Last September, the Icelandic parliament took the conclusions of the Special Investigative Commission (SIC) under advisement and voted on whether or not four key political figures of the previous government should be charged with negligence and mismanagement: former Minister of Finance Árni M. Mathiesen, former Minister of Business Björgvin G. Sigurðsson, former Foreign Minister Ingibjörg Sólrún Gísladóttir and former Prime Minister Geir H. Haarde. In the end, all escaped unscathed except for Geir, who parliament decided (by a 33-votes-to-30 majority) to put on trial for his part in the 2008 economic crash.
The vote was an historic one, and marked the first time in Icelandic history that a prime minister had ever been charged with negligence. This also marked the first time the national court would be called together since its inception in the early 20th century.
The reactions from the right and the left were immediate and decisive. Geir has consistently professed his innocence, saying that there was nothing he could have done to prevent the crash, and that he was not the only one who enjoyed the benefits of the over-inflated banks. This is a far cry from the SIC report conclusions, which portrayed Geir as woefully incompetent, unaware of anything that was happening in the Central Bank, and frankly terrified of the then Central Bank chair, current Morgunblaðið editor, and all-around conservative grand poobah Davíð Oddsson.
Support from around the world…
Geir’s defenders were also quick to jump to his aid, with many conservative figures stating that the trial is nothing more than political revenge initiated by his long-time opponents. This culminated in the formation of Málsvörn.is, a website that purports the dual purpose of collecting signatures of those who believe Geir is being unjustly punished and raising money for his defence fund. The site boasted hundreds of signatures within its first two weeks, but at least one person—author Arngrímur Vídalín—claims his name was put on the supporters list without his knowledge or consent (the petition also lists Adolf Hitler and Benito Mussolini as supporters).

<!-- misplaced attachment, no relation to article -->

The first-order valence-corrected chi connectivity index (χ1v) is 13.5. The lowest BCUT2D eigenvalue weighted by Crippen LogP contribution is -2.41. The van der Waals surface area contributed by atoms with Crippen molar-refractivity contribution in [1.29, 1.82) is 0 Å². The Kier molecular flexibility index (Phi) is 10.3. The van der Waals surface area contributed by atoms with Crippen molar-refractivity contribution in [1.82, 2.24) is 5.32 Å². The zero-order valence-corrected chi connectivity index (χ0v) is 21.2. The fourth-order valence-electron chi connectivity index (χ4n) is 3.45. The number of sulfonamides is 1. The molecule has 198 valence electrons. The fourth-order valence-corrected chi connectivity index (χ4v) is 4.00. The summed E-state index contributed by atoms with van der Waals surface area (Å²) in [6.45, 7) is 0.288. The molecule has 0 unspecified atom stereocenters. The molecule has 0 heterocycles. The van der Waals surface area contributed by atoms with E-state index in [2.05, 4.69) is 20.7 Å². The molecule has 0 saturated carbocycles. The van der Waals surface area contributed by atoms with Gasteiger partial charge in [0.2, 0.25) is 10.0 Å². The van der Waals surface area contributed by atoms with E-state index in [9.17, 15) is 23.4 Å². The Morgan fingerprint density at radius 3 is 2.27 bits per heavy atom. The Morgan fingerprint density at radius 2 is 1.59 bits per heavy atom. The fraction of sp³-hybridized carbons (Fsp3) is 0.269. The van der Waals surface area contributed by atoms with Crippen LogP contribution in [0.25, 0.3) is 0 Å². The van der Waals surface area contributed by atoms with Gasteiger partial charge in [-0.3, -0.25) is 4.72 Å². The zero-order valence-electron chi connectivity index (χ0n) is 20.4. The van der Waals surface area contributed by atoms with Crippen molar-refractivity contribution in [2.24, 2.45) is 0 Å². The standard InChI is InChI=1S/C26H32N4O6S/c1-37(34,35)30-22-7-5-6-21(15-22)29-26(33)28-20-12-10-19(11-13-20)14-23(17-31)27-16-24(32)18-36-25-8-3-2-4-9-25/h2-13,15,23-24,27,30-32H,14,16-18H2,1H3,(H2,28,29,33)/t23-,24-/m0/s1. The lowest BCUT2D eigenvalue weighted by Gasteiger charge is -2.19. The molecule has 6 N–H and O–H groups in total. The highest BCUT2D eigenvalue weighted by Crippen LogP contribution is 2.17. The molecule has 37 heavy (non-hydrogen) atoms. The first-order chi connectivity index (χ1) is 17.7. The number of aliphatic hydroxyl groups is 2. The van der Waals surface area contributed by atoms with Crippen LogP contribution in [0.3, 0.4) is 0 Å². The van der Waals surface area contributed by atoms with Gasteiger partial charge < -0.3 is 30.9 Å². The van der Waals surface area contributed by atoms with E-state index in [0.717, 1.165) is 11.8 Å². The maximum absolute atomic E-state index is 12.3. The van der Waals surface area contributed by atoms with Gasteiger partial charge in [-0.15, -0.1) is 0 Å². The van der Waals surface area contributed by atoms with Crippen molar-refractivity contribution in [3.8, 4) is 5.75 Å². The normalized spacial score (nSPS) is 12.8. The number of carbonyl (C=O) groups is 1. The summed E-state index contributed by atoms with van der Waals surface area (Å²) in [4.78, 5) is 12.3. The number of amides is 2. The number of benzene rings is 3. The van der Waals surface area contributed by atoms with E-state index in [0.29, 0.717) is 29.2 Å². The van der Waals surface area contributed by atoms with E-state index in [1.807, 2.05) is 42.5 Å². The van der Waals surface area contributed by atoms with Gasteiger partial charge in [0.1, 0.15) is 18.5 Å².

The outspoken nature of his supporters may explain Geir’s breezy attitude about the trial, which began earlier this month. He recently told attendees of a press conference that he has received flowers at his doorstep, and added, “We will win this case”. He also said that he often bumps into the MPs who voted in favour of pressing charges, who then—possibly out of politeness—try to greet him in a friendly way, which he takes issue with. “They have demanded a two-year prison term for me. And they think they can just walk up to me and kiss and hug me like it’s no thing. ‘No, sir’, I tell those women who try”.
Yeah but is he guilty?
Not everyone is buying it, though. Left-Green MP Björn Valur Gíslason responded to the oft-repeated criticism from Geir’s supporters that the trial is baseless, and merely political revenge from political opponents.
“Has it occurred to no one that Geir is guilty of that which he is being charged?”, he wrote on his blog. “Is the [Special Investigative Commission report] forgotten? Wasn’t it one of the report’s conclusions that Haarde showed negligence on the job, and neglected to act, with disastrous consequences?”.
By Icelandic law, a government minister found guilty of negligence or mismanagement can face up to two years in prison. Whether or not this trial—which isn’t going to be drawing to a close any time soon—will end in a conviction or an acquittal for Geir, the trial does mark a new chapter in Icelandic politics: at least one elected representative is being held accountable for his actions—or lack thereof.
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